With yield curve inversions we know this represents the supply and demand dynamics of the market but with the index swap rate curve we know this represents the real borrowing costs for corporates and other economic agents. The inverted curve shape therefore explains that borrowing costs are becoming more expensive over the near term compared to lower rates over the longer term. The index swap curve represents expectations for Federal reserve rates over time.
Let’s return to curve inversions. Curve inversions are relevant, whilst the treasury curve inversion can be chalked down to demand and supply dynamics of the bond market, the index swap curve inversion can be read as borrowing conditions for real economic agents are getting tighter in the near term compared to lower rates at the longer end. The index swap curve reflects the term structure of market participant’s expectations for Federal Fund rates over time:
*(SOFR is a proxy and is based on Treasury repo transactions)
So, the question then is which curve inversion to look at? 30/5 index swap curve and 10/2 swap curve? We consider the 2- and 5-year short end of the curve to be most appropriate as this is the average length of the recent hiking cycles (1986/89, 1994/00, 2004/07, 2015/19). 10 and 30 years are considered long enough for structural factors to have an impact on potential growth and regime change in long term inflation trajectory. Structural factors such as demographics, technical advances, long term GDP growth and long-term inflation trajectory.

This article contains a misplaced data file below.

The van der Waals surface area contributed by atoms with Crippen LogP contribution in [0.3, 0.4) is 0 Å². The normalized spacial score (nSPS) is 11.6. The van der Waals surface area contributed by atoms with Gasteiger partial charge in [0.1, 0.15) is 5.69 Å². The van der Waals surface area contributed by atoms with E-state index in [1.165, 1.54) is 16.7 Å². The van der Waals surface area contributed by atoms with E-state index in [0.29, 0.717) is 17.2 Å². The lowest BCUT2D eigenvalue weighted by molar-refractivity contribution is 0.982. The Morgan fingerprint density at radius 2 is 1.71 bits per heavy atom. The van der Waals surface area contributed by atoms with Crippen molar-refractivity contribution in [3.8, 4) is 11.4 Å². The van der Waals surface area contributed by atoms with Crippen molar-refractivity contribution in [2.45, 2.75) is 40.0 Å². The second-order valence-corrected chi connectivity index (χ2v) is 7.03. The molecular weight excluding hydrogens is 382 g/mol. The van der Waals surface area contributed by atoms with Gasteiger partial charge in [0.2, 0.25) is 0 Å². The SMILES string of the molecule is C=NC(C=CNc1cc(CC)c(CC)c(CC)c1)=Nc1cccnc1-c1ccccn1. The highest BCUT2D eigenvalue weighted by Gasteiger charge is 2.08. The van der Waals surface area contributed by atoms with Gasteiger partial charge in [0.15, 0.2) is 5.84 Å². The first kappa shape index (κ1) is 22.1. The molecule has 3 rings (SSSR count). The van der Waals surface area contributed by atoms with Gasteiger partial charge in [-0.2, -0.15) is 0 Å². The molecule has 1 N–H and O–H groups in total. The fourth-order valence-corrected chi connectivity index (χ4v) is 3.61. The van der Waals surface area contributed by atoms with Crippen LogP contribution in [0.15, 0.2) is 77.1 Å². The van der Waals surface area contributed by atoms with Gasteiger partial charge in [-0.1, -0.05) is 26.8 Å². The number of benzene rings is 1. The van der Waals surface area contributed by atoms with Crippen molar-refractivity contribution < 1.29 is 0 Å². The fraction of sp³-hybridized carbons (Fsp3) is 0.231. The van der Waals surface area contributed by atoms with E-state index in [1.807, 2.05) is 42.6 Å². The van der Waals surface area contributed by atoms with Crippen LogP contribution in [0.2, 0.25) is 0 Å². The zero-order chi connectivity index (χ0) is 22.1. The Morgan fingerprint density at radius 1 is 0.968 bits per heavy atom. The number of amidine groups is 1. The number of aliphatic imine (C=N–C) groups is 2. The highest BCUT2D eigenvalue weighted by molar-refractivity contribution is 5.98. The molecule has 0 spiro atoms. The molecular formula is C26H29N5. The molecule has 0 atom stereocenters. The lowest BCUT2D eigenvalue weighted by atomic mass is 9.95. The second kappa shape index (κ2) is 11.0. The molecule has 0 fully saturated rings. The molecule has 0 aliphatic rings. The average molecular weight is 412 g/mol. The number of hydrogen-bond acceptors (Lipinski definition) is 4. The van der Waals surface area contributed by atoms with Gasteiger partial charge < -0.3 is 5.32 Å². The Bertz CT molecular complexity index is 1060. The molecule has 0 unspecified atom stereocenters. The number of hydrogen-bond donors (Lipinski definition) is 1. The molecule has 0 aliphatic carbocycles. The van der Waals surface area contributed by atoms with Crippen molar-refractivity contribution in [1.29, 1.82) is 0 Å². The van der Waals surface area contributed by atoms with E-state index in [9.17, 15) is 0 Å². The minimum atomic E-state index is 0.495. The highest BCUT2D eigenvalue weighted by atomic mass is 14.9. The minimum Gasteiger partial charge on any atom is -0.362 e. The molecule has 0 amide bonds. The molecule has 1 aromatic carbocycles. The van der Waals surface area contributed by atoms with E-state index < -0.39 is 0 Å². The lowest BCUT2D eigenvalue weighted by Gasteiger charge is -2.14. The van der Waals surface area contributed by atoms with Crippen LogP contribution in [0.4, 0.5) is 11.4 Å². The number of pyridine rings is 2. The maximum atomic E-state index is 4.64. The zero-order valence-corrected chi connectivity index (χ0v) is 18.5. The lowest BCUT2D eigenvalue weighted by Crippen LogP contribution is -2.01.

(30Y Treasury Yield)
As at 24 May 2022
The 30-year treasury yield very rarely departs from its secular downtrend. It has had regime changes during the period covered – QE, hyperinflation, taper tantrums, bond market blow-ups, the most recent one being inflation’s unwelcome return. The question now is whether the recent bout of exogenous inflation and tighter monetary policy will result in a long de-leveraging episode or a recession - and will reset us back into a growth path?
The extent of central bank policy error remains to be seen. The bond market is already flashing with a risk of possible stagflation and an economic “hard landing”. The 30/5-year index swap curve has been inverted for more than a month, pricing in tighter conditions for economic agents in the near term. The 30-year yield is showing signs of regime change but as far as it does not deviate from its secular trend, the expectation is it should revert to the Federal Funds terminal rate of around 3%.
It is interesting to mention here a comment made by Federal Reserve Chairman Jerome Powell during the latest press conference: “It may require considerably more hikes than the market has experienced in recent years before the Fed can get ahead of this bout of supply-shock-driven inflation”. Chair Powell also acknowledged that monetary policy tools have limited use against such exogenous shocks with roots in a geopolitical crisis.
This would point to monetary policy tools being used to curb the demand side of the economic equation and in the process destroying the public’s spending power whilst the supply side inflation remains out of control. In such a scenario – bond markets may signal “brace for impact”!
What does this mean for interest rate risk in our portfolios? We are in the process of moving some of our shorter-end exposure to zero duration cash and some into the longer end of the curve, ahead of the yield squeeze.